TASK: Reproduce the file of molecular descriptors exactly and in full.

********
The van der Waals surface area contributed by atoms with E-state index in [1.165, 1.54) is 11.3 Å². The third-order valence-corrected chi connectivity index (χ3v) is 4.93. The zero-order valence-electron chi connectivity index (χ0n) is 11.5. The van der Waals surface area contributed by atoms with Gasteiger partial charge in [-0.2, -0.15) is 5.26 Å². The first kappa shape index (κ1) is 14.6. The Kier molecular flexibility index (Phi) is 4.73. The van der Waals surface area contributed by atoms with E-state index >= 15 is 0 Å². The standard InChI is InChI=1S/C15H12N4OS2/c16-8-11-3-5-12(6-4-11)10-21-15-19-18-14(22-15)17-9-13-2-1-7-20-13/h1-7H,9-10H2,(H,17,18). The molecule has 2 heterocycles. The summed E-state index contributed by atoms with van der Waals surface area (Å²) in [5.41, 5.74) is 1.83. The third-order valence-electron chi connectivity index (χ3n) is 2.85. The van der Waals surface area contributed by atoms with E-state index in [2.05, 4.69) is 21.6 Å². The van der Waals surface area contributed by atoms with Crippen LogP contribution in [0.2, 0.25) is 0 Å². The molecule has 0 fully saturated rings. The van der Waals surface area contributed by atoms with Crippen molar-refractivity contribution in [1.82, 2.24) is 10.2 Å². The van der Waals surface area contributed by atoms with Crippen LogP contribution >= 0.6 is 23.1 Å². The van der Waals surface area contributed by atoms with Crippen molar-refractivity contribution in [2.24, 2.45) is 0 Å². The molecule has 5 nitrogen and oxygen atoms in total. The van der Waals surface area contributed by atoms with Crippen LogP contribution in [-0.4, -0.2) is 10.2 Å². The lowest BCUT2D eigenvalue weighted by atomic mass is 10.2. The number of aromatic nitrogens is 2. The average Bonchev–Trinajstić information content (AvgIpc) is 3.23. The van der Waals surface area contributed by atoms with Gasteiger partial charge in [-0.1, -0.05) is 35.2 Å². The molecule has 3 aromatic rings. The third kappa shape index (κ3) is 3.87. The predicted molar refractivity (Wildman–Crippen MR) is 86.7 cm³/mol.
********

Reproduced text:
The van der Waals surface area contributed by atoms with E-state index in [1.165, 1.54) is 11.3 Å². The third-order valence-corrected chi connectivity index (χ3v) is 4.93. The zero-order valence-electron chi connectivity index (χ0n) is 11.5. The van der Waals surface area contributed by atoms with Gasteiger partial charge in [-0.2, -0.15) is 5.26 Å². The first kappa shape index (κ1) is 14.6. The Kier molecular flexibility index (Phi) is 4.73. The van der Waals surface area contributed by atoms with E-state index >= 15 is 0 Å². The standard InChI is InChI=1S/C15H12N4OS2/c16-8-11-3-5-12(6-4-11)10-21-15-19-18-14(22-15)17-9-13-2-1-7-20-13/h1-7H,9-10H2,(H,17,18). The molecule has 2 heterocycles. The summed E-state index contributed by atoms with van der Waals surface area (Å²) in [5.41, 5.74) is 1.83. The third-order valence-electron chi connectivity index (χ3n) is 2.85. The van der Waals surface area contributed by atoms with E-state index in [2.05, 4.69) is 21.6 Å². The van der Waals surface area contributed by atoms with Crippen LogP contribution in [0.2, 0.25) is 0 Å². The molecule has 0 fully saturated rings. The van der Waals surface area contributed by atoms with Crippen molar-refractivity contribution in [1.82, 2.24) is 10.2 Å². The van der Waals surface area contributed by atoms with Crippen LogP contribution >= 0.6 is 23.1 Å². The van der Waals surface area contributed by atoms with Crippen molar-refractivity contribution in [2.24, 2.45) is 0 Å². The molecule has 5 nitrogen and oxygen atoms in total. The van der Waals surface area contributed by atoms with Crippen LogP contribution in [-0.4, -0.2) is 10.2 Å². The lowest BCUT2D eigenvalue weighted by atomic mass is 10.2. The number of aromatic nitrogens is 2. The average Bonchev–Trinajstić information content (AvgIpc) is 3.23. The van der Waals surface area contributed by atoms with Gasteiger partial charge in [-0.1, -0.05) is 35.2 Å². The molecule has 3 aromatic rings. The third kappa shape index (κ3) is 3.87. The predicted molar refractivity (Wildman–Crippen MR) is 86.7 cm³/mol.